How 9/11 hit home

That September morning air was so crisp, so crystal clear, but we were all choking.

American soil had been hit by terrorists, killing thousands, and our nation's foundation had been rocked, sending up a cloud of grief and disbelief that we couldn't help but inhale.

On the morning of Sept. 11, 2001, the world changed — for all of us at once.

The reality hit us in waves, pulsing in concentric circles south from the World Trade Center, north from the Pentagon and east from a field in Pennsylvania, catching the Baltimore region in its crosshairs.

At once, the destruction felt all too close, in our backyards, and all too far away, with loved ones unreachable.

Some stood arms crossed, others sat palms sweating, staring in shock at television screens. Some darted out the door, racing to their children's schools, unsure of the nation's security. Still others grabbed phones, more land lines back then, and fought through jammed signals to reach those caught up in the chaos, which included many Marylanders.

According to one tally, Maryland had the sixth highest number of victims of all 50 states, with 50 Marylanders killed. The 9/11 Memorial of Maryland, which counts connections to the state rather than residence here, honors 68 victims from 13 counties and Baltimore City.

Plenty of other Marylanders escaped death but were badly scarred, and 10 years later, they still carry harrowing stories of what they saw that day — of ash and fire raining down, of metal shards and low-flying planes, of grieving faces and people weeping.

Still others who responded from the Baltimore region to the disaster scenes at the World Trade Center and the Pentagon have stories, too, of digging through rubble, of bits of clothing strewn about, of the smell of petroleum and burning plastic.

They pushed ahead like the rest of us.

Gas masks, flags

In the days following Sept. 11, local stores sold out of gas masks and American flags, as people countered fear with patriotism.

Flags went up on car antennas, and homes and business fronts.

Attendance at area churches, synagogues and mosques spiked; and congregations sang patriotic songs together.

Communities closed ranks, sometimes excluding Muslim neighbors, other times embracing them.

People feared "fear itself," for sure, but they also feared many other things —including travel abroad and trips to local tourist attractions.

Event planners and car rental companies took a hit in business. At least one local gun shop reported an increase in the sale of ammunition and weapons.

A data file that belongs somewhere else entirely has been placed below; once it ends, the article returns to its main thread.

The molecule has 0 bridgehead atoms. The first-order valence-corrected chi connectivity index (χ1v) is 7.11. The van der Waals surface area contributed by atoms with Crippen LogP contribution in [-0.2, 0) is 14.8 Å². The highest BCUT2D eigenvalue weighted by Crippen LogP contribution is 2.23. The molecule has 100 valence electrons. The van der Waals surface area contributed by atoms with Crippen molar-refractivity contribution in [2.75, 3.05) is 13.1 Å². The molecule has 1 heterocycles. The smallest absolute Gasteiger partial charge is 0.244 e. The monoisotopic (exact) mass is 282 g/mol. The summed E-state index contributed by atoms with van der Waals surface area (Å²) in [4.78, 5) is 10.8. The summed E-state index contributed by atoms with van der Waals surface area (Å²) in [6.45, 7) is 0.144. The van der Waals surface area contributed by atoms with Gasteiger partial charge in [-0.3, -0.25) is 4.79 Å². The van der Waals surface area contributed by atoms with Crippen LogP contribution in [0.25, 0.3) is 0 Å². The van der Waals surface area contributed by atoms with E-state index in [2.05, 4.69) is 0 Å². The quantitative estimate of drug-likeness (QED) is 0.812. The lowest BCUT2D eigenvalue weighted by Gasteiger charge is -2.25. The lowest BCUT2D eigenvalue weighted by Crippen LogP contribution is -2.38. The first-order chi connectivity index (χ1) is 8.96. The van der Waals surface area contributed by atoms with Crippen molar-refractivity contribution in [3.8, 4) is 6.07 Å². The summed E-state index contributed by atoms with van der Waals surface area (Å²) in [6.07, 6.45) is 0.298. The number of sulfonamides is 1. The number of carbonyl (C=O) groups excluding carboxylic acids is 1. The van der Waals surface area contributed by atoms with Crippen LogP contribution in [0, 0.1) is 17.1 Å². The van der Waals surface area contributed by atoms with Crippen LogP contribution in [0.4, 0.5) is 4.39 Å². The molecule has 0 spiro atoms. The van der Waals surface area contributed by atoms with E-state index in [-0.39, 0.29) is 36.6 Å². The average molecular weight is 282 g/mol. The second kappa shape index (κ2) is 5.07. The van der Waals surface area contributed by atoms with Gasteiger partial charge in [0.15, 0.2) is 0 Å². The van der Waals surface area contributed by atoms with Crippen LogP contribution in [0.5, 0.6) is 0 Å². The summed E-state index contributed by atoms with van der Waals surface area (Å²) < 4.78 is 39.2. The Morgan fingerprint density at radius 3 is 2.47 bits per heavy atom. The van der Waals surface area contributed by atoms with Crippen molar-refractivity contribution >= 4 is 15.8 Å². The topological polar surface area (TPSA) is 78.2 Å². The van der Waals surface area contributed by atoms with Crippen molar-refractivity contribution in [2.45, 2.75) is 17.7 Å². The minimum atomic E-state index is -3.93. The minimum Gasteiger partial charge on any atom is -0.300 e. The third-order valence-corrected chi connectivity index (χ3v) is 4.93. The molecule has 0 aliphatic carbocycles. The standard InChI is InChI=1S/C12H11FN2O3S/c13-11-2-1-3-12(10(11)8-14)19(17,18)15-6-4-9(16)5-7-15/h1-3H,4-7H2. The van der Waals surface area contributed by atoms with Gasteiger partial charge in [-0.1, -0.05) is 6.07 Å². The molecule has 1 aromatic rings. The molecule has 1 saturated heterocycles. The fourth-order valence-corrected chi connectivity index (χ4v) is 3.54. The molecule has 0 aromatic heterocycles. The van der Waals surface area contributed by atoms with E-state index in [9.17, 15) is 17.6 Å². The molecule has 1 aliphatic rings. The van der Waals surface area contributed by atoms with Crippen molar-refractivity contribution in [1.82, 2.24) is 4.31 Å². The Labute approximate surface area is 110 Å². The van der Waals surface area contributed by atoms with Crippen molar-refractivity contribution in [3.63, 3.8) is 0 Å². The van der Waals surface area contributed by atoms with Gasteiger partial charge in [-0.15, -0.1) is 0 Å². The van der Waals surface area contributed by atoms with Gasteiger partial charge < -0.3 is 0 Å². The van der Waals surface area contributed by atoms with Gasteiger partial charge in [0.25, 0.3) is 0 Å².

College students and others held vigils and moments of silence, and blood drives. Girl Scouts and local firefighters raised money for New York City firefighters. Kids sold lemonade for relief aid.

People waved flags on highway overpasses, in shifts.

As time rolled on, the effects of Sept. 11 continued.

Local kids fresh out of high school joined the military. So did older men and women.

Anthrax became a household term. Two wars began.

Parents wondered whether it was safe for kids to trick-or-treat onHalloween.

During the winter holidays, people feared malls and other gathering places, while economic experts urged people to shop, shop, shop.

Don't let the terrorists paralyze the economy, they said. That's just what they want.

Fear, camaraderie wane

As the years passed, the fear and the camaraderie of the early days waned.

But emergency preparedness improved in counties, on university campuses and at local businesses.

States like Maryland pursued funding for memorials.

Special occasions brought people with flags back to highway overpasses. In some locations, the flags became permanent fixtures.

The Sept. 11 bond has remained, in its own way, if frayed a bit as people go about their daily lives and debate our government's resulting wars in Afghanistan and Iraq. It remains a largely unifying factor, shapes how we see the world.

For older people, the attacks of Sept. 11 are in a list of events they'll never forget — like the JFK and MLK assassinations, and landing on the moon.

For younger people, Sept. 11 is the list – or at least it was until May of this year, when President Barack Obama announced Navy Seals had killed Osama bin Laden, and college students from around the region flocked to the White House to celebrate the demise of their age-group's boogie man.

For them and those younger, Sept. 11 has defined the world. And it redefined it for the rest of us.

The term "post-9/11" has entered our national lexicon and even our law. We surrender our water bottles and remove our shoes at airport security, submit to body scans. People think less about World War III, and more about the "next 9/11."

For area residents who lost loved ones that September morning, all these commonalities mean little next to that singular smile they miss, that sense of humor, or that big-brother charm.

Anniversaries are hard. The whole thing gets drummed up again, rehashed, analyzed once more.

Ten years later, that's still the case. And perhaps it always will be.

Reporting for this essay came from archived Patuxent Publishing stories dating back to Sept. 11, 2001.

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